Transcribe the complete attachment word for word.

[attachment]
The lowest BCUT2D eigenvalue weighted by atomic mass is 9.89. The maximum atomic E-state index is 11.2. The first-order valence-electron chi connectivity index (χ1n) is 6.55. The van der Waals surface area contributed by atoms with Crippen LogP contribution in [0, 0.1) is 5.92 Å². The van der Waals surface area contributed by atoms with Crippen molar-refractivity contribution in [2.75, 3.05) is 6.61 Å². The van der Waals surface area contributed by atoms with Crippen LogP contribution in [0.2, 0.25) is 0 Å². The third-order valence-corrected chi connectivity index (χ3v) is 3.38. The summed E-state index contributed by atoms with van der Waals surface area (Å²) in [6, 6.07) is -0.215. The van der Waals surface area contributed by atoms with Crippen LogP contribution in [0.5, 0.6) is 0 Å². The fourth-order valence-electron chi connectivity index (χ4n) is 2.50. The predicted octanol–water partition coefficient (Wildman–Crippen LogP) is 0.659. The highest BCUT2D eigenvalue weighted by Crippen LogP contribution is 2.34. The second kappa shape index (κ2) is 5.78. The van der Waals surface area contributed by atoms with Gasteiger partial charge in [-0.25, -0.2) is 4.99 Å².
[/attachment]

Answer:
The lowest BCUT2D eigenvalue weighted by atomic mass is 9.89. The maximum atomic E-state index is 11.2. The first-order valence-electron chi connectivity index (χ1n) is 6.55. The van der Waals surface area contributed by atoms with Crippen LogP contribution in [0, 0.1) is 5.92 Å². The van der Waals surface area contributed by atoms with Crippen molar-refractivity contribution in [2.75, 3.05) is 6.61 Å². The van der Waals surface area contributed by atoms with Crippen LogP contribution in [0.2, 0.25) is 0 Å². The third-order valence-corrected chi connectivity index (χ3v) is 3.38. The summed E-state index contributed by atoms with van der Waals surface area (Å²) in [6, 6.07) is -0.215. The van der Waals surface area contributed by atoms with Crippen LogP contribution in [0.5, 0.6) is 0 Å². The fourth-order valence-electron chi connectivity index (χ4n) is 2.50. The predicted octanol–water partition coefficient (Wildman–Crippen LogP) is 0.659. The highest BCUT2D eigenvalue weighted by Crippen LogP contribution is 2.34. The second kappa shape index (κ2) is 5.78. The van der Waals surface area contributed by atoms with Gasteiger partial charge in [-0.25, -0.2) is 4.99 Å².